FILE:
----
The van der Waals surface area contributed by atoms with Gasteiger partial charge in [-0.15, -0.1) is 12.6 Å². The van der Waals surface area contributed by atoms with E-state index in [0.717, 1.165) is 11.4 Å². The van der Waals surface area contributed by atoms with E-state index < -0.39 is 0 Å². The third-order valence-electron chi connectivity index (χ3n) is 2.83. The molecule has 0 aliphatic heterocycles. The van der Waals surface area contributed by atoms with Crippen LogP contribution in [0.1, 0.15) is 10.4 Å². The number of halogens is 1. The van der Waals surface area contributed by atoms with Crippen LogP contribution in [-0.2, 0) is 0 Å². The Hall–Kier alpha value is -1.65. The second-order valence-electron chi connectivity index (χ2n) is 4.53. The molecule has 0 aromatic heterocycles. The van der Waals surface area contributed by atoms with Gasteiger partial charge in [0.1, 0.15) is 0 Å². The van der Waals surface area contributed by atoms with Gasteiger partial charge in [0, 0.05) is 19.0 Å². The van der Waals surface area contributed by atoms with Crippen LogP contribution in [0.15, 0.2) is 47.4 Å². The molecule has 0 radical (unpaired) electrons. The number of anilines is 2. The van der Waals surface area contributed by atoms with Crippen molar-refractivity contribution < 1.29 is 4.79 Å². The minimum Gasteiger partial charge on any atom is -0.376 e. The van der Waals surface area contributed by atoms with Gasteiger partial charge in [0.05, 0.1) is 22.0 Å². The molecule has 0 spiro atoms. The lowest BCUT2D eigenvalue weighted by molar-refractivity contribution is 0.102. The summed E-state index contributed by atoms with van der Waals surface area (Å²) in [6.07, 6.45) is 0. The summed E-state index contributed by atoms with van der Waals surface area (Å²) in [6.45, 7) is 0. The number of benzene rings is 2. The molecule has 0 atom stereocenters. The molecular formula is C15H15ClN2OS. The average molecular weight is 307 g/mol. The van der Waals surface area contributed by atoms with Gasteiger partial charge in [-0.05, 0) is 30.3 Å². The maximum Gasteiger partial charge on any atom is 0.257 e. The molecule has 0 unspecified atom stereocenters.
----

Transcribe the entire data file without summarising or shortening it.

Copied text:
The van der Waals surface area contributed by atoms with Gasteiger partial charge in [-0.15, -0.1) is 12.6 Å². The van der Waals surface area contributed by atoms with E-state index in [0.717, 1.165) is 11.4 Å². The van der Waals surface area contributed by atoms with E-state index < -0.39 is 0 Å². The third-order valence-electron chi connectivity index (χ3n) is 2.83. The molecule has 0 aliphatic heterocycles. The van der Waals surface area contributed by atoms with Crippen LogP contribution in [0.1, 0.15) is 10.4 Å². The number of halogens is 1. The van der Waals surface area contributed by atoms with Crippen LogP contribution in [-0.2, 0) is 0 Å². The Hall–Kier alpha value is -1.65. The second-order valence-electron chi connectivity index (χ2n) is 4.53. The molecule has 0 aromatic heterocycles. The van der Waals surface area contributed by atoms with Gasteiger partial charge in [0.1, 0.15) is 0 Å². The van der Waals surface area contributed by atoms with Gasteiger partial charge in [0, 0.05) is 19.0 Å². The van der Waals surface area contributed by atoms with Crippen LogP contribution in [0.15, 0.2) is 47.4 Å². The molecule has 0 radical (unpaired) electrons. The number of anilines is 2. The van der Waals surface area contributed by atoms with Crippen molar-refractivity contribution < 1.29 is 4.79 Å². The minimum Gasteiger partial charge on any atom is -0.376 e. The van der Waals surface area contributed by atoms with Gasteiger partial charge in [0.05, 0.1) is 22.0 Å². The molecule has 0 spiro atoms. The lowest BCUT2D eigenvalue weighted by molar-refractivity contribution is 0.102. The summed E-state index contributed by atoms with van der Waals surface area (Å²) in [6.07, 6.45) is 0. The summed E-state index contributed by atoms with van der Waals surface area (Å²) in [6.45, 7) is 0. The number of benzene rings is 2. The molecule has 0 atom stereocenters. The molecular formula is C15H15ClN2OS. The average molecular weight is 307 g/mol. The van der Waals surface area contributed by atoms with Gasteiger partial charge in [-0.05, 0) is 30.3 Å². The maximum Gasteiger partial charge on any atom is 0.257 e. The molecule has 0 unspecified atom stereocenters.